Penny Oleksiak returns to action at short-course world championships

Four months after the stunning four-medal performance in Rio that made her a star, Penny Oleksiak returns to international competition at the FINA world short-course championships, which open Tuesday in Windsor, Ont.

Rio Olympics star headlines Canada's team starting Tuesday in Windsor, Ont.

Swimmer Penny Oleksiak of Toronto holds up the four medals she won at the Rio Games in August. (Ryan Remiorz/The Canadian Press)

Penny Oleksiak dove off the starting blocks at the Rio Olympics and into Canada's collective heart. Over a few fabulous days, the 16-year-old became one of the country's biggest sports stars.

And so the months since, said her coach Ben Titley, have been about growing into her newfound fame.

"For someone like Penny, these last three months have much more been about her general life, not her specific swimming, being OK with who she now is in the people's eyes, getting back into school and doing well in school," Titley said.

The 16-year-old from Toronto won four medals at the Rio Olympics, including gold in the 100-metre freestyle.

She'll mark her return to international competition at the FINA world short-course championships, which open Tuesday in Windsor, Ont. is live streaming the event beginning Tuesday at 9:30 a.m. ET. 

There were a couple of crazy months after Oleksiak arrived home from Rio, but they weren't unexpected.

"Those were all written into the plan: these are the months to get those things out of the way," Titley said. "If you have to get out a little bit early [from training] because you have to go meet the Prime Minister, that's OK.

"So it's understood that that sort of October-November period was time for that, and that time now is hopefully been and gone for the most part."

Short course presents challenges

The world short-course championships should prove challenging for the six-foot-one Oleksiak. Short-course means swimming in a 25-metre pool, as opposed to the 50-metre pool used for the Olympics and most major international meets. There are twice as many turns, and double the time spent pushing off underwater.

They're suited to a specific type of swimmer, Titley said.

"Penny is far more suited as a human and as a physical specimen to swimming in a long-course pool because it gives her more time to get up to speed. It's not then broken up by trying to get legs that are 1.2 metres long whipped around, to push off a wall, and then underwater kick."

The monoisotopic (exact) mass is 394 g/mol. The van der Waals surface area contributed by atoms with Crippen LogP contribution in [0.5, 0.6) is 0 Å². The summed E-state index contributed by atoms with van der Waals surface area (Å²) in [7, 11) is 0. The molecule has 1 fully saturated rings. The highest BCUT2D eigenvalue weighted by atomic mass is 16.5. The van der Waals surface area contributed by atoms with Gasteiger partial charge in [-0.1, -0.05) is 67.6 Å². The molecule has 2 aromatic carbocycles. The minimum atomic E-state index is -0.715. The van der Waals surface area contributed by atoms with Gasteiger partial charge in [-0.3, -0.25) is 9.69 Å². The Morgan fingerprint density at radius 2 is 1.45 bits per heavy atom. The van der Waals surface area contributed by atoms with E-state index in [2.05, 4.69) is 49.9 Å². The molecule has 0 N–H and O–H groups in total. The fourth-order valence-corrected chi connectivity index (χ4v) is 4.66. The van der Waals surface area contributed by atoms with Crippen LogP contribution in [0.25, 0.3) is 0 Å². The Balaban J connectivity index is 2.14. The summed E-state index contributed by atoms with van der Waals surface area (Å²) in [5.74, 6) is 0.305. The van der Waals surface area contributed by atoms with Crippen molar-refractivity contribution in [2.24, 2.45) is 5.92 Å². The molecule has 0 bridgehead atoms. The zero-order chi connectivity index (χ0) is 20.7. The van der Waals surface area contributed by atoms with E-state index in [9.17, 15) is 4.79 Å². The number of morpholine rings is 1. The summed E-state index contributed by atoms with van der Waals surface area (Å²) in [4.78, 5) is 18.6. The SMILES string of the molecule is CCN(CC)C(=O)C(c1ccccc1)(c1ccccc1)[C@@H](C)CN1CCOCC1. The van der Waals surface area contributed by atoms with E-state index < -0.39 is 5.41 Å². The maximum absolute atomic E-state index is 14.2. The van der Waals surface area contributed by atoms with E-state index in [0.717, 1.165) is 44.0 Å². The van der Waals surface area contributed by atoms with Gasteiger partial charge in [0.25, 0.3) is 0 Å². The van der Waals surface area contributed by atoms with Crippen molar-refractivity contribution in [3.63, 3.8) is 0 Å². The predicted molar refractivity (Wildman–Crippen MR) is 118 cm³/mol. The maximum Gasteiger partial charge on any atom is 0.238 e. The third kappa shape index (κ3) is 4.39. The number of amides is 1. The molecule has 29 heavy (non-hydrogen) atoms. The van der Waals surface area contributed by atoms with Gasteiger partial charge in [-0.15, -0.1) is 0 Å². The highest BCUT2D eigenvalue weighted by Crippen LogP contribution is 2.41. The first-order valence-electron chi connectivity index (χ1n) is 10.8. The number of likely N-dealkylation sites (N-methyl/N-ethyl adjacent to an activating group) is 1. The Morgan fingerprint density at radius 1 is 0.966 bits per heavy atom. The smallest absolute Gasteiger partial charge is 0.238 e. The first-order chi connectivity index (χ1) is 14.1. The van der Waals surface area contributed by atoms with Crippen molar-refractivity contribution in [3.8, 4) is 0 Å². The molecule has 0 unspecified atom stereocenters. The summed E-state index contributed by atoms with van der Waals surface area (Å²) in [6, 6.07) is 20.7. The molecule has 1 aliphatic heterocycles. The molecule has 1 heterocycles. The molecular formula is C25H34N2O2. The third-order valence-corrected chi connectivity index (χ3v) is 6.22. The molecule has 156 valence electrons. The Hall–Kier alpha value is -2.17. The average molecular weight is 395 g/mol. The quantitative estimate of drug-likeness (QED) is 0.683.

Oleksiak said she's been working on her short-course swimming.

"I've been I'm happy with myself," she said. "Just working on my underwater and my breakouts, and learning how to not breathe as much during a race, because short-course you don't have a lot of space."

The young star spoke to reporters on the pool deck before a recent practice. She and Titley joked around. He made faces at her while she spoke to reporters. She tried not to laugh.

"Most of the time we're having fun, I'm happy," Oleksiak said. "I do get really nervous right before the race, but when I'm standing on the block, I just clear my mind. Ben tries to tell me to have fun, and that's mainly my focus when I'm swimming."

Oleksiak will only swim one individual race in Windsor, the 100-metre freestyle, but will be a key member of Canada's relay teams.

High expectations for Canada

Michelle Williams of Toronto was part of the 4x100 freestyle relay that won bronze in Rio, and said expectations are high for Canada's teams in Windsor.

She talked about her team riding the Olympic wave of success Oleksiak started.

"One performance builds on another, and you see one person doing well, and you think 'Hey, why not?' That was the vibe of the Olympics," Williams said. "So our job will be to get the ball rolling right at the beginning in Windsor. And the first day is the 4x100 relay."

The ultimate focus this season are the world championships next summer in Budapest and Titley added that having a major global event in Canada is great for the sport. 

"To bring a spotlight to swimming in Canada is a very positive thing," Titley said. "And once our athletes are in that competitive environment, and you've got the Canadian crowd onside, they'll have a fabulous time."


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